Written by: Geronimo Collins
The Charles Sumner School Museum & Archives is the official museum and archives dedicated to preserving the history of Public Education in Washington, DC. In a town full of museums, it’s also one of the most unknown. I met with the museum’s executive director, Kimberly Springle, for a tour and in-depth conversation about the museum’s mission.
The museum is located inside the same building that housed the original Charles Sumner School, which was one of the first public elementary schools for African-American children and also possibly an architectural first since there were few school buildings of similar design. The school opened in 1872 and held the first commencement for African American public high school students in 1877, with Frederick Douglass as the keynote speaker. Having recently celebrated 30 years, the museum holds archives and memorabilia dating back to 1804 which includes DC Public School (DCPS) Board of Education’s meeting minutes. Visitors will find everything from DCPS class pictures, yearbooks, newspaper clippings, trophies, budget reports, and staff/student registrars roughly between 1850 and World War II years.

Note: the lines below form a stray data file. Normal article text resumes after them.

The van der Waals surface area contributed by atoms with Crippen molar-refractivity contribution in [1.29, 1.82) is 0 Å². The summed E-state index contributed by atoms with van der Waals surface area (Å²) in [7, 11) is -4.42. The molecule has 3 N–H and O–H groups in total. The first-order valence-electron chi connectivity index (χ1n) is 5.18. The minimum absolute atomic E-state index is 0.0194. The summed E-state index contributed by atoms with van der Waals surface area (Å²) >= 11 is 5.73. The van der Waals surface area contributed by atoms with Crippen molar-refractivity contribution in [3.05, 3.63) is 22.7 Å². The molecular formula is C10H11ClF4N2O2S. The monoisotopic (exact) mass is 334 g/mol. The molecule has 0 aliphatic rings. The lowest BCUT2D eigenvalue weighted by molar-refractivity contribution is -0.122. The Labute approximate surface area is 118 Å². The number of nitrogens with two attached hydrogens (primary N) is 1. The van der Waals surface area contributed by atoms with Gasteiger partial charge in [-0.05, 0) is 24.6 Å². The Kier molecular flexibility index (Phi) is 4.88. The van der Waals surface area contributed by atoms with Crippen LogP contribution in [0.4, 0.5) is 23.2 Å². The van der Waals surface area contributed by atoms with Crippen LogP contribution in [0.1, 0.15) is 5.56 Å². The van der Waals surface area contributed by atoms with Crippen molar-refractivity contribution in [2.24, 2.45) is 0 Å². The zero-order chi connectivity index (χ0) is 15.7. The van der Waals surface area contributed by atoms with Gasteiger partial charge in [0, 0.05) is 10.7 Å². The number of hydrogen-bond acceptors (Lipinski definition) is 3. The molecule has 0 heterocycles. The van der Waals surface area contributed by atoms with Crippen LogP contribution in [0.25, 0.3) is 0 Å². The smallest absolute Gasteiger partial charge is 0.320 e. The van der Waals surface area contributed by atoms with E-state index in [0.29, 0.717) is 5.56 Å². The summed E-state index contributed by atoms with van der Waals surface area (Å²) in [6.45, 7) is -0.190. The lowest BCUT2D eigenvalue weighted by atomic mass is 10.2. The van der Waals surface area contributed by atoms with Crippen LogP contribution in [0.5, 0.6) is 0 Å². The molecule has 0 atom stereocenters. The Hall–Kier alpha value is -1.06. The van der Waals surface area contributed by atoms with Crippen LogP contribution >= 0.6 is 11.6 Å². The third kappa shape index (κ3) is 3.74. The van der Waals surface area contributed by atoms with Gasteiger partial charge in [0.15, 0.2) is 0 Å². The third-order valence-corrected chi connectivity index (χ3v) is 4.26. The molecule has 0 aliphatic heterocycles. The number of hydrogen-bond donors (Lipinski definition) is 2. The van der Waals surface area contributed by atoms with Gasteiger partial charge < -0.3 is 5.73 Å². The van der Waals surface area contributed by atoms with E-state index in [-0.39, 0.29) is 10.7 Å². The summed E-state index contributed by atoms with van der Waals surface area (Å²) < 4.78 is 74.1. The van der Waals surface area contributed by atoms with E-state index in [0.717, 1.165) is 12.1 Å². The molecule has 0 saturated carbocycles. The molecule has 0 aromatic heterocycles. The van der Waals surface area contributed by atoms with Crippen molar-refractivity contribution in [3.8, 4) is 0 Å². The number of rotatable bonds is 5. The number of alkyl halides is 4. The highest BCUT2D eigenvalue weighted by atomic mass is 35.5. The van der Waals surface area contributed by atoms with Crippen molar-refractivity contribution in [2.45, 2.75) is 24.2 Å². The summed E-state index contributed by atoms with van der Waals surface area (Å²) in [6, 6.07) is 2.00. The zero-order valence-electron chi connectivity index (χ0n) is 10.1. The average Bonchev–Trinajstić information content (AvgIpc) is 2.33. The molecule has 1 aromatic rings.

One of the most impressive facts I learned about the museum is how much of an anomaly it is, possibly being the most comprehensive U.S. collection of one school district’s history. However, it was also surprising to learn how few people knew of the museum, especially former DCPS students. Kimberly and I discussed ways to get the current DCPS system involved with the museum and how to spread the word to former students and their kin.
Something the Charles Sumner School Museum & Archives has that many primary and secondary schools don’t are art galleries. Currently on view is Rhonisha D. Franklin’s Profile Noire photography exhibit. The award-winning photographer spent a year capturing images of 100 African American women to highlight their beauty, power, and regality. At first glance, the use of soft lighting and black background will make you think these images are paintings, which adds further depth to Rhonisha’s take on portraiture. If you’ll be in DC between now and January 18, 2020, I highly recommend adding the Charles Sumner School Museum & Archives and the Profile Noire exhibit to your “must-see” list.